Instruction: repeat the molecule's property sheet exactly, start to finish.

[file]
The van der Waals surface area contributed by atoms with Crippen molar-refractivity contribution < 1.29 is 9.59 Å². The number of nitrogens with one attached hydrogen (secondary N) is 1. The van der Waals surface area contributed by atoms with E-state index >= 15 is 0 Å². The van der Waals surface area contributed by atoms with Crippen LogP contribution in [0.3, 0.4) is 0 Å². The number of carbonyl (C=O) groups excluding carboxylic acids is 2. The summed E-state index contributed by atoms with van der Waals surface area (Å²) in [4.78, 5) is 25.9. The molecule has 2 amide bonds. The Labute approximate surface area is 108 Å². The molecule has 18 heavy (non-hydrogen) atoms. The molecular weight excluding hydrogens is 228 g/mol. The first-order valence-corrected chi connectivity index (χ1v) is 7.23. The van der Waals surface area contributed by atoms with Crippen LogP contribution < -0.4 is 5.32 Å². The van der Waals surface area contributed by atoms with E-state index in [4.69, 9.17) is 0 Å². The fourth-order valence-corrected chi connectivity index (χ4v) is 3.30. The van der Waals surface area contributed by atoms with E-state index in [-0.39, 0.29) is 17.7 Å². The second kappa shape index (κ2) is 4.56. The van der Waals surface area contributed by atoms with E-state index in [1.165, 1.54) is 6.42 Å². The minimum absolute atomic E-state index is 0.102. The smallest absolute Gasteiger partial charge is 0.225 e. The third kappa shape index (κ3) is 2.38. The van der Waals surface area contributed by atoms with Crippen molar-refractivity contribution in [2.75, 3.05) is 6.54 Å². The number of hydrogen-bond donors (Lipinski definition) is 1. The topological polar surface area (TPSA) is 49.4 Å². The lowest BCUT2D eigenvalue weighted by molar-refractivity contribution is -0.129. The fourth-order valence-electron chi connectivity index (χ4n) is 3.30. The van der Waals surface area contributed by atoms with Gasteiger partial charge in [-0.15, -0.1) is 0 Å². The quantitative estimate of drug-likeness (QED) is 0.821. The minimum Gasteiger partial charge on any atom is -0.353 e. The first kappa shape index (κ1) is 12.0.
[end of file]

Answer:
The van der Waals surface area contributed by atoms with Crippen molar-refractivity contribution < 1.29 is 9.59 Å². The number of nitrogens with one attached hydrogen (secondary N) is 1. The van der Waals surface area contributed by atoms with E-state index >= 15 is 0 Å². The van der Waals surface area contributed by atoms with Crippen LogP contribution in [0.3, 0.4) is 0 Å². The number of carbonyl (C=O) groups excluding carboxylic acids is 2. The summed E-state index contributed by atoms with van der Waals surface area (Å²) in [4.78, 5) is 25.9. The molecule has 2 amide bonds. The Labute approximate surface area is 108 Å². The molecule has 18 heavy (non-hydrogen) atoms. The molecular weight excluding hydrogens is 228 g/mol. The first-order valence-corrected chi connectivity index (χ1v) is 7.23. The van der Waals surface area contributed by atoms with Crippen LogP contribution < -0.4 is 5.32 Å². The van der Waals surface area contributed by atoms with E-state index in [4.69, 9.17) is 0 Å². The fourth-order valence-corrected chi connectivity index (χ4v) is 3.30. The van der Waals surface area contributed by atoms with E-state index in [-0.39, 0.29) is 17.7 Å². The second kappa shape index (κ2) is 4.56. The van der Waals surface area contributed by atoms with E-state index in [1.165, 1.54) is 6.42 Å². The minimum absolute atomic E-state index is 0.102. The smallest absolute Gasteiger partial charge is 0.225 e. The third kappa shape index (κ3) is 2.38. The van der Waals surface area contributed by atoms with Crippen molar-refractivity contribution in [2.75, 3.05) is 6.54 Å². The number of hydrogen-bond donors (Lipinski definition) is 1. The topological polar surface area (TPSA) is 49.4 Å². The lowest BCUT2D eigenvalue weighted by molar-refractivity contribution is -0.129. The fourth-order valence-electron chi connectivity index (χ4n) is 3.30. The van der Waals surface area contributed by atoms with Gasteiger partial charge in [-0.15, -0.1) is 0 Å². The quantitative estimate of drug-likeness (QED) is 0.821. The minimum Gasteiger partial charge on any atom is -0.353 e. The first kappa shape index (κ1) is 12.0.